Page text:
You are here: Home » Budget » News
Business Standard

Budget 2020 ready reckoner: 10 questions you always wanted to ask

Income tax rates have been slashed, but can be availed only if the taxpayer lets go of most exemptions

Business Standard 

Nirmala Sitharaman
Finance Minister Nirmala Sitharaman. Photo: Dalip Kumar

chart
1. What is the Union Budget
The annual Budget is a statement of government’s accounts, but also lays out the plan to mobilise resources to be spent on national development. But the money can be spent only after Parliament approves it.

chart
2. How the Budget affects us
Central spending on roads, metro lines, agriculture helps in making our lives more comfortable. Focus on rural schemes makes the villages better off, boosts demand, incentivises formation of new companies, and creates jobs. The 2020 edition arrives when economic revival looks tough.

chart
3. What is its size
In a bid to give boost to consumption and investments, the Budget enhances capital spending, and retains big-ticket rural allocations, taking the total expenditure to Rs 30 trn, or 15% of GDP.

chart
4. But how big is Rs 30 trn
For a populace of the size of 1.3 billion, the current Budget entails an average spending of Rs 23,000 per Indian, or nearly 17 per cent of an average Indian’s annual income.

chart
5. What's in store this year
rates have been slashed, but can be availed only if the taxpayer lets go of most exemptions. This is expected to benefit only those who avail the least of them, for example, millenials. The government expects to lose Rs 40,000 crore or nearly 0.2% of GDP due to this.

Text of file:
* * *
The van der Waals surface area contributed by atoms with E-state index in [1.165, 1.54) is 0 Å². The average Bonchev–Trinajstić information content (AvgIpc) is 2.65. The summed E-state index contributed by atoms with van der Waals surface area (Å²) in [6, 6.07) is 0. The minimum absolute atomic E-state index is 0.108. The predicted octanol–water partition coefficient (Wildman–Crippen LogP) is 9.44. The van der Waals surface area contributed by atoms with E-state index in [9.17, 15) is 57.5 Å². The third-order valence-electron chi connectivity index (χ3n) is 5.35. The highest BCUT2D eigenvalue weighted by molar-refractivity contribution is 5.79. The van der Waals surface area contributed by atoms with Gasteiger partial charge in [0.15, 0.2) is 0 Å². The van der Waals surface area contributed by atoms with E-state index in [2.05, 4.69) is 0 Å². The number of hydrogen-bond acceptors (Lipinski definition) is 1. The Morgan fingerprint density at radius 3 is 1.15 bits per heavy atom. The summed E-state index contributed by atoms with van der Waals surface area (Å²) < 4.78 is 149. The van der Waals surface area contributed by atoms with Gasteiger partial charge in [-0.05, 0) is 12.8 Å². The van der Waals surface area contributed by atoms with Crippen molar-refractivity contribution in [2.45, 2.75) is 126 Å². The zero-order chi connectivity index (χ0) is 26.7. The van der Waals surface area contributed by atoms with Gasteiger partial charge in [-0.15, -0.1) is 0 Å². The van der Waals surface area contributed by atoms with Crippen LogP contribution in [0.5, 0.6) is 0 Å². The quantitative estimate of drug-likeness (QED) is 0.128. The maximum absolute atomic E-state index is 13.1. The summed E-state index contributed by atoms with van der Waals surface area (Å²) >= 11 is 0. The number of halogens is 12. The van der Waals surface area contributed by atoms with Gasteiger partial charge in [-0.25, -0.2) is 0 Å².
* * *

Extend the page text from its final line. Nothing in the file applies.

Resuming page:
chart
6. Is the balancing act simple?
No. The government, on its own, would be able to earn only Rs 12.2 trillion worth of money, and thus plans to borrow Rs 8 trillion, or nearly a fourth of the enhanced spending. Very similar to how households borrow to make ends meet.

chart
7. What, then, is the crux of the Budget
In a situation where the government needs to spend more — to boost demand — but is able to earn less, it has decided to borrow more to raise spending on roads, farmers, smart cities and pay more interest on loans in coming years. But borrowing from outside of the budget books has assumed a bigger proportion.

chart
8. What are the key revenue sources
To manage this, the government expects to rake in a bounty from selling off public companies, dividend from state-owned companies, telecom dues and GST, to some extent.

chart
9. What are the spending priorities
This is where the government has shown a clear focus on infrastructure, but the rural focus, started in Jaitley’s tenure, has taken a backseat due to limited funds. Bank recapitalisation has not been announced, but that for insurances companies is in place this year. Urban projects are not neglected, too. Here are the key areas where spending was ramped up.

chart
chart
10. What limits government’s spending ability

A large chunk of money needs to be spent on salaries of officials, defence personnel, subsidies and interest payments towards the pile of debt, and these cannot be rolled over, or let go. They eat up a sizeable chunk of available resources.


First Published: Sat, February 01 2020. 21:32 IST
RECOMMENDED FOR YOU